Assistant Professor of Literature
My scholarship is situated between intellectual history, the history and philosophy of the human sciences, and critical theory. In my current research, I examine the historical intersections of medicine, law, and politics to see how those intersections transformed not only our definitions of normality and pathology but also our assumptions about proper conduct and economic freedom, particularly throughout the nineteenth century. I also look at institutional preoccupations throughout the nineteenth and twentieth centuries with so-called "dangerous individuals" — a broad category that has included everything from criminals and psychopaths to revolutionaries and political radicals — and how such individuals were defined by pathological medicine, and later re-defined by the political discourse of global security. I am completing my first book, Pathologies of Personhood: The Moral Economy of Insanity in the Nineteenth Century. And I am also beginning work on a new project titled, Dangerous Behavior, a global history of violence, political deviance, and mental illness in the twentieth century.
My research has covered a range of topics, including Enlightenment medical philosophy, the history of mind and brain research, the human sciences after the eighteenth century, psychoanalysis, science and technology studies, and the history of modern continental philosophy. Articles and essays developed from my research have appeared in journals including Critical Inquiry, Journal of the History of Ideas, Modern Intellectual History, and Studies in History and Philosophy of Science, and I am coeditor of the volume Plasticity of Pathology: On the Formation of the Neural Subject (Fordham University Press, 2015). I teach courses on the history, theory, and global circulation of science, medicine, and ideas of selfhood, and my courses emphasize the relationship between the sciences and humanities as well as the historical, philosophical, and political contexts of ideas.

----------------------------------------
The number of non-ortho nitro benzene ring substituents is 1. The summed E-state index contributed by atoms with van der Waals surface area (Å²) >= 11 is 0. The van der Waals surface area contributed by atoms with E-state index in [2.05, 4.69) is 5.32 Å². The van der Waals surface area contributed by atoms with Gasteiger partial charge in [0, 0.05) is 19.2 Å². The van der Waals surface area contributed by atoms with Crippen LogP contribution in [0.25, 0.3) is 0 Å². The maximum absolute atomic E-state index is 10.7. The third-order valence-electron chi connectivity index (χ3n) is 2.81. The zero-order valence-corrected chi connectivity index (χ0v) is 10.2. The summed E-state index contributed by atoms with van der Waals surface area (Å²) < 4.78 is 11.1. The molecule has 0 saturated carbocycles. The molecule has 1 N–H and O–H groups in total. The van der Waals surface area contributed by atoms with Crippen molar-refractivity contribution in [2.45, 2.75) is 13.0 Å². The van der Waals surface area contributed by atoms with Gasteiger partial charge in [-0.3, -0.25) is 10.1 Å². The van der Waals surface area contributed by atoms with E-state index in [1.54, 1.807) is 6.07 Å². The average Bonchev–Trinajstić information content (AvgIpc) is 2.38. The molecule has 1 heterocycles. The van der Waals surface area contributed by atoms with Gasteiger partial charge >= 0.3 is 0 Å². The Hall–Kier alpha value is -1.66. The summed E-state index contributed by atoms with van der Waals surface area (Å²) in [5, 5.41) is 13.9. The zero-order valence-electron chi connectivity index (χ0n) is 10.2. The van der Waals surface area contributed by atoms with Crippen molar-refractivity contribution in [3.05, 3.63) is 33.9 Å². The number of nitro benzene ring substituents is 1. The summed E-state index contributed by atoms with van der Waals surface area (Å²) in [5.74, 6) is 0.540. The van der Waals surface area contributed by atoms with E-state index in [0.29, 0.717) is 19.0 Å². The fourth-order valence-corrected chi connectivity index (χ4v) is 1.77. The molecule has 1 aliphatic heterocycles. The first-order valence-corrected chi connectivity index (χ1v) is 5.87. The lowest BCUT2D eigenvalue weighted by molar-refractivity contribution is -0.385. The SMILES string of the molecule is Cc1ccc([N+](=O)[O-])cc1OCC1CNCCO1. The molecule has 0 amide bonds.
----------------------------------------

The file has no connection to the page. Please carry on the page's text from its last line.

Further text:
Before arriving at Duke, I was a Harper-Schmidt Fellow in the Society of Fellows at the University of Chicago where I taught in the College, the History department, and the Committee on Conceptual and Historical Studies of Science. Before that, I held an ACLS New Faculty Fellowship at Duke and a Mellon Postdoctoral Fellowship at Wesleyan University. I received my PhD at the University of California, Berkeley.
- Ph.D., University of California at Berkeley 2010
Bassiri, NR. "Epileptic Insanity and Personal Identity: John Hughlings Jackson and the Formations of the Neuropathic Self." Plasticity and Pathology On the Formation of the Neural Subject.: Oxford University Press. 2016. (Chapter)
Bassiri, NR. "Who Are We, Then, If We Are Indeed Our Brains? Reconsidering a Critical Approach to Neuroscience." Neuroscience and Critique Exploring the Limits of the Neurological Turn.: Routledge. November 19, 2015. (Chapter)
Bassiri, N. "Freud and the Matter of the Brain: On the Rearrangements of Neuropsychoanalysis." Critical Inquiry 40.1 (September 2013): 83-108. Full Text
Bassiri, N. "The Brain and the Unconscious Soul in Eighteenth-Century Nervous Physiology: Robert Whytt’s Sensorium Commune." Journal of the History of Ideas 74.3 (2013): 425-448. Full Text
Bassiri, N. "Material translations in the Cartesian brain." Studies in History and Philosophy of Science Part C: Studies in History and Philosophy of Biological and Biomedical Sciences 43.1 (March 2012): 244-255. Full Text
BASSIRI, N. "WHAT KIND OF HISTORY IS THE HISTORY OF THE SELF? NEW PERSPECTIVES FROM THE HISTORY OF MIND AND BRAIN MEDICINE(Published online)." Modern Intellectual History: 1-13. Full Text